There are a couple of modes, which the user can tinker with – the saturation of the display can be switched between “Glow”, “Standard”, and “Soft”, while its Hue can be set to “Cool tone”, “Natural”, and “Warm tone”. Out of all these settings, we found “Soft saturation” combined with “Warm tone” to be the most pleasing to our eyes – still not too accurate, but warms up the picture, and is not visually invading in any way.

As far as sharpness goes, we're pleased with what we see on the Z9's screen. Its resolution is not in the insane QHD range – ZTE kept the “mere” 1080 x 1920 pixel count, but this still gives the 5.2” screen a 424 PPI density. It is crisp, clear, and details are a pleasure to look at.

The Z9's brightness peaks at 459 nits – sounds usable on paper, but we often found ourselves looking for shade when using the phone under the open skies. It is somewhat visible, but usage definitely gets hampered. Perhaps the thick glass is a bit too reflective. At minimum, however, the brightness measures at the very comfortable 2 nits, so night-time users will not feel like the phone is poking at their eyes.

Display measurements and quality

Maximum brightness (nits)Higher is better Minimum brightness (nits)Lower is better Contrast Higher is better Color temperature (Kelvins) Gamma Delta E rgbcmy Lower is better Delta E grayscale Lower is better
Apple iPhone 6 606
(Excellent)
7
(Good)
1:1563
(Excellent)
7162
(Good)
2.23
2.79
(Good)
3
(Good)
OnePlus 2 564
(Excellent)
2
(Excellent)
1:2091
(Excellent)
7554
(Average)
2.46
2.18
(Good)
4.7
(Average)
Samsung Galaxy S6 563
(Excellent)
2
(Excellent)
unmeasurable
(Excellent)
6584
(Excellent)
2.11
2.02
(Good)
2.94
(Good)
ZTE Nubia Z9 459
(Good)
2
(Excellent)
1:816
(Average)
7901
(Average)
2.1
3.5
(Good)
6.11
(Average)
View all

The numbers below represent the amount of deviation in the respective property, observed when a display is viewed from a 45-degree angle as opposed to direct viewing.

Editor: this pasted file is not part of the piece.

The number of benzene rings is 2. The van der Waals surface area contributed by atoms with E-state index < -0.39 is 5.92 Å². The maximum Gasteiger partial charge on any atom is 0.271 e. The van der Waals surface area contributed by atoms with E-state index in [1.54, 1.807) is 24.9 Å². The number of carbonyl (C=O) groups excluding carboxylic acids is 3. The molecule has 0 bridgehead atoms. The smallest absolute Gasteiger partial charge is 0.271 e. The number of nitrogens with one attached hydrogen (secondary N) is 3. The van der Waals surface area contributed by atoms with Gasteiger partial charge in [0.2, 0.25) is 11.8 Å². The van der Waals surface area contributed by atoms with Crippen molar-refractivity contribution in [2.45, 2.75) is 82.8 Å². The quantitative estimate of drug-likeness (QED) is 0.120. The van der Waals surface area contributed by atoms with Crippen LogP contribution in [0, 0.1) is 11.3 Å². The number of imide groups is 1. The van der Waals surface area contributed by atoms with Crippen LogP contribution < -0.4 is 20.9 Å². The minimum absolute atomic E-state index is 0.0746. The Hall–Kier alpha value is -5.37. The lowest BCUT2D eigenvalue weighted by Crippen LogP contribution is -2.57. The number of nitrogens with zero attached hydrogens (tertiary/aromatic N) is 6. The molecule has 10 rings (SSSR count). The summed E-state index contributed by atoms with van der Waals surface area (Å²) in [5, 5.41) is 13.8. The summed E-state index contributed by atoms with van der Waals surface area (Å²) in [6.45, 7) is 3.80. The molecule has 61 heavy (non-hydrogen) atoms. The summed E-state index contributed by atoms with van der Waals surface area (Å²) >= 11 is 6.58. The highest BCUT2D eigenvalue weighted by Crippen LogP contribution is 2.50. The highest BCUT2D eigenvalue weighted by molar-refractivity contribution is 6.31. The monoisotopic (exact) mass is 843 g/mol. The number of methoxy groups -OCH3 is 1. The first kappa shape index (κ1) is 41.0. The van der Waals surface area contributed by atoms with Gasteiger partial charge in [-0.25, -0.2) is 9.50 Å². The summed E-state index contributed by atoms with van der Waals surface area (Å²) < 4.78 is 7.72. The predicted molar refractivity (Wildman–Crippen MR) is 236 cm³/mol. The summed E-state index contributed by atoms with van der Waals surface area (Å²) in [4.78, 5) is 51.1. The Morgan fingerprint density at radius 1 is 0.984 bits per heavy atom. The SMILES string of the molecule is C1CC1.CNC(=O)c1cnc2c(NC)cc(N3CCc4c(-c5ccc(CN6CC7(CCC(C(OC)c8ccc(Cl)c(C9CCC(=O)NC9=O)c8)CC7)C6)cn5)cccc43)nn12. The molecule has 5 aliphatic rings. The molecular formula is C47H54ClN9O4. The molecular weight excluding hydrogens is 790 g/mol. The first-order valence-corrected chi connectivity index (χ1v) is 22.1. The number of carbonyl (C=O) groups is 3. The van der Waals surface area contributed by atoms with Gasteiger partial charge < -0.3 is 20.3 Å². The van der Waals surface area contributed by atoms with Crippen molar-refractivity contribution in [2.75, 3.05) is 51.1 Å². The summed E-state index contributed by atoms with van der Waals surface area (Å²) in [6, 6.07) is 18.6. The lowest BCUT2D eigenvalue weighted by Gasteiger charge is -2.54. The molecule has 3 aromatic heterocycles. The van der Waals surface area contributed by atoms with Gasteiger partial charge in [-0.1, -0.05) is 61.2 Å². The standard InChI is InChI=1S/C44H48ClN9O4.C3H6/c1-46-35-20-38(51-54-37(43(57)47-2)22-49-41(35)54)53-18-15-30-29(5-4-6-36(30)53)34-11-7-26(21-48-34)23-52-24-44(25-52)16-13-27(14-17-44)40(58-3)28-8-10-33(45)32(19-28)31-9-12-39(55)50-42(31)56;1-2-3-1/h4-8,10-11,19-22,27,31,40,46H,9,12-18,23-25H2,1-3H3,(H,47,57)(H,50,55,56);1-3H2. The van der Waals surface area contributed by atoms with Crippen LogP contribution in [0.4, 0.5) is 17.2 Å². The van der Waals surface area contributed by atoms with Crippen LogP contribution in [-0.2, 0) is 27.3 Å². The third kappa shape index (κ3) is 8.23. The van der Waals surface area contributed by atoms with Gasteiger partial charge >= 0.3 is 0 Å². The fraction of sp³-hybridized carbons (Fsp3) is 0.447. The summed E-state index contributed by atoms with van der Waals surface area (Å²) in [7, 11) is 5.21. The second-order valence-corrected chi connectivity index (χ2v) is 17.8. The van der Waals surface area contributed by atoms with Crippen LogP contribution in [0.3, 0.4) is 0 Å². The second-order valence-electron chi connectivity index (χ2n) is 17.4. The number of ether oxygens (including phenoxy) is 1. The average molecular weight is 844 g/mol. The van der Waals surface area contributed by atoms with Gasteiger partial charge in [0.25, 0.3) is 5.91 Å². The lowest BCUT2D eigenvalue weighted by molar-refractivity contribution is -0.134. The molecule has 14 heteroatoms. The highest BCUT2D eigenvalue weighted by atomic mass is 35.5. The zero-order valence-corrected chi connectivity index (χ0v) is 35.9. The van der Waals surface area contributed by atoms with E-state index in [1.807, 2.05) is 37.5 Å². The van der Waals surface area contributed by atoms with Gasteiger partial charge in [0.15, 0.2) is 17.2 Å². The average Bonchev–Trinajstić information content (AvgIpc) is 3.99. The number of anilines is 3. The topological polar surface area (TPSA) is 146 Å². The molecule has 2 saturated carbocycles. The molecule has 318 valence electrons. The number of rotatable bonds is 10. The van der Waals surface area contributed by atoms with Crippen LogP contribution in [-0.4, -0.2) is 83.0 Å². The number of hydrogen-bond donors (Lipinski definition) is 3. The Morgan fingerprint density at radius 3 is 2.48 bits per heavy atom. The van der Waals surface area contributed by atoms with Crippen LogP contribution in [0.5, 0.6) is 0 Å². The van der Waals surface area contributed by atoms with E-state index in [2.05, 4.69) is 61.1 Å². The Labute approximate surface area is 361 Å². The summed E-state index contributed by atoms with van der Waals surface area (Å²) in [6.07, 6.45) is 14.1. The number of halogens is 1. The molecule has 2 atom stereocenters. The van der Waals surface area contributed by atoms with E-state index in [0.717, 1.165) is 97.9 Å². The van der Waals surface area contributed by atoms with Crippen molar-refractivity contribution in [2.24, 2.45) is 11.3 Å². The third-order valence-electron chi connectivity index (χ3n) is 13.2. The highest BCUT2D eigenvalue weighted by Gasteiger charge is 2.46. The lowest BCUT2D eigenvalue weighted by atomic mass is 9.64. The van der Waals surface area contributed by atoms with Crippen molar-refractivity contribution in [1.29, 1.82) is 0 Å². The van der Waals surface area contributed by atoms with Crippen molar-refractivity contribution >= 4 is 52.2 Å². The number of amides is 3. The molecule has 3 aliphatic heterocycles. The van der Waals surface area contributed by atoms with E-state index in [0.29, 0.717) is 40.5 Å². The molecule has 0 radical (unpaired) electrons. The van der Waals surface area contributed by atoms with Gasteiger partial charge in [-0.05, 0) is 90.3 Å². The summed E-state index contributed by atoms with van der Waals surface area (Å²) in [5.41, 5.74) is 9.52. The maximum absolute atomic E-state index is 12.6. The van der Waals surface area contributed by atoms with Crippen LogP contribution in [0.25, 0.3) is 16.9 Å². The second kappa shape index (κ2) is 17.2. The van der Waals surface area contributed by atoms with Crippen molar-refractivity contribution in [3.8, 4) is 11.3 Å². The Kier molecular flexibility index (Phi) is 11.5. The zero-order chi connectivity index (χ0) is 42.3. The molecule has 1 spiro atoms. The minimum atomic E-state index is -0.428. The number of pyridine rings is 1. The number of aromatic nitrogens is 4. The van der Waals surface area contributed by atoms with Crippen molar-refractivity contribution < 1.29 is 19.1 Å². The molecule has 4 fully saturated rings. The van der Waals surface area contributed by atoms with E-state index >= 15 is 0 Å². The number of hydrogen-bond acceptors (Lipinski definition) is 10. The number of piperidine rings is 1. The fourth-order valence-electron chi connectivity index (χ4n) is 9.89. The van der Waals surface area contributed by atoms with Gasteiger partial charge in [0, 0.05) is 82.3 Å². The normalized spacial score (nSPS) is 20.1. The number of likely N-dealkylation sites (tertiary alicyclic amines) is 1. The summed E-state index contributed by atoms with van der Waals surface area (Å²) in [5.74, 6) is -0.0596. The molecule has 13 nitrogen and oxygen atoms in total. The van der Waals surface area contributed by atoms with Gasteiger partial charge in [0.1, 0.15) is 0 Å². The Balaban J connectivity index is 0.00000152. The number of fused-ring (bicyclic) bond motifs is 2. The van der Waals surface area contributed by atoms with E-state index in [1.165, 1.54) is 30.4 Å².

Maximum brightness Lower is better Minimum brightness Lower is better Contrast Lower is better Color temperature Lower is better Gamma Lower is better Delta E rgbcmy Lower is better Delta E grayscale Lower is better
Samsung Galaxy S6 56.1%
50%
unmeasurable
0.7%
1.9%
193.1%
216%
OnePlus 2 79.3%
85%
80.4%
11.1%
5.3%
58.7%
50.9%
ZTE Nubia Z9 81.7%
80%
68.5%
16.1%
0.5%
5.4%
3.4%
Apple iPhone 6 82.3%
85.7%
86.9%
2.3%
10.8%
34.1%
24%
View all

The CIE 1931 xy color gamut chart represents the set (area) of colors that a display can reproduce, with the sRGB colorspace (the highlighted triangle) serving as reference. The chart also provides a visual representation of a display's color accuracy. The small squares across the boundaries of the triangle are the reference points for the various colors, while the small dots are the actual measurements. Ideally, each dot should be positioned on top of its respective square. The 'x: CIE31' and 'y: CIE31' values in the table below the chart indicate the position of each measurement on the chart. 'Y' shows the luminance (in nits) of each measured color, while 'Target Y' is the desired luminance level for that color. Finally, 'ΔE 2000' is the Delta E value of the measured color. Delta E values of below 2 are ideal.

This measurements are made using SpectraCal's CalMAN calibration software.

The Color accuracy chart gives an idea of how close a display's measured colors are to their referential values. The first line holds the measured (actual) colors, while the second line holds the reference (target) colors. The closer the actual colors are to the target ones, the better.

This measurements are made using SpectraCal's CalMAN calibration software.

The Grayscale accuracy chart shows whether a display has a correct white balance (balance between red, green and blue) across different levels of grey (from dark to bright). The closer the Actual colors are to the Target ones, the better.

This measurements are made using SpectraCal's CalMAN calibration software.

View all

Interface

Not for the light of heart

Before we dig deep into the Nubia's interface, we wish to warn you that if you are looking to purchase the phone right now – you will only be able to get the Chinese version of the handset. Its user interface does have an English translation, but the phone comes with no Google framework installed. This means that if you want to get Google Play Store, Gmail, Play Music, YouTube, et cetera Google services, you will need to root the Z9 and install them manually. The task doesn't require a degree in rocket science, sure, but it's not for the light user, who just wants a pick-up-and-go smartphone. Of course, this could all be remedied if ZTE launches the phone for US markets, which was reportedly planned for Q3 of 2015, though, it hasn't happened yet, and September is nearing its end.

Now that we've got that issue aside, let's check out the interface. As with phones from other China-based companies, the iOS influence is quite apparent – from the lack of an app drawer, to the design of system icons and toggles. Still, the manufacturer added quite a bit of its own style and tools, so we wouldn't call the interface a clone.